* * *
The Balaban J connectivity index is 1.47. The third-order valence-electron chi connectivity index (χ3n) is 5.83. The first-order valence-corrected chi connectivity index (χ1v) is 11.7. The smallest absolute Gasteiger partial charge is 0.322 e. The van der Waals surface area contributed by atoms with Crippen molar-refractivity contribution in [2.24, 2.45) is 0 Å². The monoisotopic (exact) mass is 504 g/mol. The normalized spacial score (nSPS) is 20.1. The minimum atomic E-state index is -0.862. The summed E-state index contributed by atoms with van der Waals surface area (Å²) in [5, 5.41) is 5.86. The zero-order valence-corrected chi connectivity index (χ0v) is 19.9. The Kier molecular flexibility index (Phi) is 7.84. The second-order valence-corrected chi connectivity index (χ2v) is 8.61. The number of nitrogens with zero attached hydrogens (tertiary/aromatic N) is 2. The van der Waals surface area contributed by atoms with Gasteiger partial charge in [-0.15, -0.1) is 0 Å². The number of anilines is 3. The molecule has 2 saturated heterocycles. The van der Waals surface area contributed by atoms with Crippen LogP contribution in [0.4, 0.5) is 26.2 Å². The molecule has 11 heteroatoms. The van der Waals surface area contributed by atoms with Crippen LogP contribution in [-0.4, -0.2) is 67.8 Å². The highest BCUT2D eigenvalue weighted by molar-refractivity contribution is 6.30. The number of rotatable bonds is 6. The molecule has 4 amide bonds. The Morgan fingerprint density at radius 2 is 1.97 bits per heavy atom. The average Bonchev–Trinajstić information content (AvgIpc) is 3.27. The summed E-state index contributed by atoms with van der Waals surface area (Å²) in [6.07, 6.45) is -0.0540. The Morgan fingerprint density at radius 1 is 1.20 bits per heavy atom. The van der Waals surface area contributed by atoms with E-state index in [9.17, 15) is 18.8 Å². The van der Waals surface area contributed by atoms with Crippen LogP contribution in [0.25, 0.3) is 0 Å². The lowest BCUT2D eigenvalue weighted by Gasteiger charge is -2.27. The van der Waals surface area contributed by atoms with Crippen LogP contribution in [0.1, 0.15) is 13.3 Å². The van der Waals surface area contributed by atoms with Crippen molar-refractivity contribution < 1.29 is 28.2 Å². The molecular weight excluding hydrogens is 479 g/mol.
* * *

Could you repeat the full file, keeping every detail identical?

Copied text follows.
The Balaban J connectivity index is 1.47. The third-order valence-electron chi connectivity index (χ3n) is 5.83. The first-order valence-corrected chi connectivity index (χ1v) is 11.7. The smallest absolute Gasteiger partial charge is 0.322 e. The van der Waals surface area contributed by atoms with Crippen molar-refractivity contribution in [2.24, 2.45) is 0 Å². The monoisotopic (exact) mass is 504 g/mol. The normalized spacial score (nSPS) is 20.1. The minimum atomic E-state index is -0.862. The summed E-state index contributed by atoms with van der Waals surface area (Å²) in [5, 5.41) is 5.86. The zero-order valence-corrected chi connectivity index (χ0v) is 19.9. The Kier molecular flexibility index (Phi) is 7.84. The second-order valence-corrected chi connectivity index (χ2v) is 8.61. The number of nitrogens with zero attached hydrogens (tertiary/aromatic N) is 2. The van der Waals surface area contributed by atoms with Gasteiger partial charge in [-0.15, -0.1) is 0 Å². The number of anilines is 3. The molecule has 2 saturated heterocycles. The van der Waals surface area contributed by atoms with Crippen LogP contribution in [0.4, 0.5) is 26.2 Å². The molecule has 11 heteroatoms. The van der Waals surface area contributed by atoms with Crippen LogP contribution in [-0.4, -0.2) is 67.8 Å². The highest BCUT2D eigenvalue weighted by molar-refractivity contribution is 6.30. The number of rotatable bonds is 6. The molecule has 4 amide bonds. The Morgan fingerprint density at radius 2 is 1.97 bits per heavy atom. The average Bonchev–Trinajstić information content (AvgIpc) is 3.27. The summed E-state index contributed by atoms with van der Waals surface area (Å²) in [6.07, 6.45) is -0.0540. The Morgan fingerprint density at radius 1 is 1.20 bits per heavy atom. The van der Waals surface area contributed by atoms with E-state index in [9.17, 15) is 18.8 Å². The van der Waals surface area contributed by atoms with Crippen LogP contribution in [0.25, 0.3) is 0 Å². The lowest BCUT2D eigenvalue weighted by Gasteiger charge is -2.27. The van der Waals surface area contributed by atoms with Crippen LogP contribution in [0.1, 0.15) is 13.3 Å². The van der Waals surface area contributed by atoms with Crippen molar-refractivity contribution < 1.29 is 28.2 Å². The molecular weight excluding hydrogens is 479 g/mol.